Night Thoughts on Sheldon Levene

I’m in rehearsal for the role of Sheldon Levene in a professional production of David Mamet’s tragedy, Glen Garry Glen Ross.

At one point, Sheldon Levene raps out: “No, Jane no. Let’s wait, let’s back up here. I did-will you please? Wait a second. Please.” Nineteen beats: I counted them. The actor must get this perfectly since it is atonal music of damaged existence.

In the most primitive tragedy, the community asserts its continued existence only by sacrificing the Chosen One, who dances herself to death in Le Sacre.

Levene is the Chosen One of Glengarry, since he has ingested, far more than Moss, the whole deal of sales, success, individualism. He has eaten of the poison promise (of getting rich on real estate) and his fate is promised to the other members of the community: they too, if they live, shall be pitching dirt at the age of 60.

But Levene endures his Fate. Guy was in the Nam for 365 and a wakeup, and, being a s*tbag business major like the Marine interviewed by Mike Wallace at the Citadel of Hue during Tet, he faced death to get money to get a worthless Bachelor’s of Business Administration at Roosevelt.

Started like Moss selling cars on Western Avenue…there really are dealerships up and down the long, four lane, north-south arrow of Western…I bought an Escort there in 1996.

Got into property, made the bucks, got married, daughter, beautiful daughter, born in 1978. She excelled in ballet and modern dance but got leukemia while dancing for Alvin Ailey in 2001. Sheldon’s been financing her hospital stays at Swedish Covenant ever since.

He went to Hong Kong because he’d not been in the Marines, but in the Navy, the brown water Navy, sailing up and down rivers. He needed to escape a situation in Chicago, and remembered Wanchai with fondness. Plus, real estate wasn’t moving in 2000 whilst it was kicking ass in HK once people realized that the Chinese were going to be relatively cool.

But Levene’s tragedy, unlike Willy Loman’s, is a drive by. Arthur Miller consciously centered Willy Loman whereas Levene’s fall is like that of Icarus in Auden’s Musee des Beaux Artes:

In Breughel’s Icarus, for instance: how everything turns away
Quite leisurely from the disaster; the ploughman may
Have heard the splash, the forsaken cry,
But for him it was not an important failure; the sun shone
As it had to on the white legs disappearing into the green
Water; and the expensive delicate ship that must have seen
Something amazing, a boy falling out of the sky,
had somewhere to get to and sailed calmly on.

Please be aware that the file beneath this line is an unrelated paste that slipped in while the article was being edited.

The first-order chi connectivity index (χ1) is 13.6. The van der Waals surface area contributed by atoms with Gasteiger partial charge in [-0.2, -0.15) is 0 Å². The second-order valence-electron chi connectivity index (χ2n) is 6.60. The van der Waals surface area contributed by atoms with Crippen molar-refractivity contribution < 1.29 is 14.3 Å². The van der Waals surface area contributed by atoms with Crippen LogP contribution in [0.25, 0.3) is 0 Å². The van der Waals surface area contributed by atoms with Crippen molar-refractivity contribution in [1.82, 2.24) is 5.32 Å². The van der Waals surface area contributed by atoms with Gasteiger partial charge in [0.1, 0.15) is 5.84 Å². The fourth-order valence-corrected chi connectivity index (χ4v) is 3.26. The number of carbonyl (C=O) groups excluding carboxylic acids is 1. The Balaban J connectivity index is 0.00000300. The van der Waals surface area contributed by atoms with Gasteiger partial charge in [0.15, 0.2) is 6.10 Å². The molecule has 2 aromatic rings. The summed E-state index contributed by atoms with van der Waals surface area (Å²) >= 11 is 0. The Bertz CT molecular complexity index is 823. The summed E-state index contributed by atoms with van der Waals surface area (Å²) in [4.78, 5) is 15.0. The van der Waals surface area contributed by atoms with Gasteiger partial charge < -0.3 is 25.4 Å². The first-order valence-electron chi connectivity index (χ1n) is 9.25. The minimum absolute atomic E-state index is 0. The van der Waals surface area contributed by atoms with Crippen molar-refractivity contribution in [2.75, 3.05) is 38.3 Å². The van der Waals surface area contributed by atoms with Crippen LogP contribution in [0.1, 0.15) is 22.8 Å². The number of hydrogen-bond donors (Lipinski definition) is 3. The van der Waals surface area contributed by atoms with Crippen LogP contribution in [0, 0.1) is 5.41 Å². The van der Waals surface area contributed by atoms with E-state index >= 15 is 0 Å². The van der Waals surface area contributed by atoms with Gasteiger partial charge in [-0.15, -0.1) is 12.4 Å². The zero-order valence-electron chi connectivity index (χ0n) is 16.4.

I realized the other day that despite the antique feel of Auden’s poem, it reflects current events of his time: for a friend, whose childhood was spent in slave labor camps in Nazi Germany and then in American refugee camps, still has dreams…of men, falling from planes. Russian and German fighters would have dogfights over the camps and men would jump from their planes: the German parachutes wouldn’t open: the Russians didn’t have them. The man would fall kicking, unnoticed.

Willy Loman is the center: but in reality, most of us live and die in sideshows, we’re bad Power Point, it is for most of us a freakshow.

Roma comes in as a sort of indifferent Chorus and witness, like the Chorus who admonishes Prometheus in Aeschylus, for both Roma and Levene are beyond desire, good and evil, Roma because he’s a psycho, Levene because he’s said Kaddish.

Edward G. Nilges, “Chosen One”, Conte on paper with Gimp modifications, 1 March 2011

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2 Responses to “Night Thoughts on Sheldon Levene”

  1. spinoza1111 Says:

    I apologize now to any Vietnam era veterans while leaving my words unchanged. The fact is we’re all (considered) s*tbags, and I really have no write something like “guy was in the ‘Nam for 365 and a wakeup”, for I didn’t earn the right to use this language. But it communicates what I mean: Levene knew the shot and was ready to take the consequences when he robbed the office.

    He must be played with a certain gravitas for this reason. He is fallen, not broken.

  2. spinoza1111 Says:

    That should be “no right to write”

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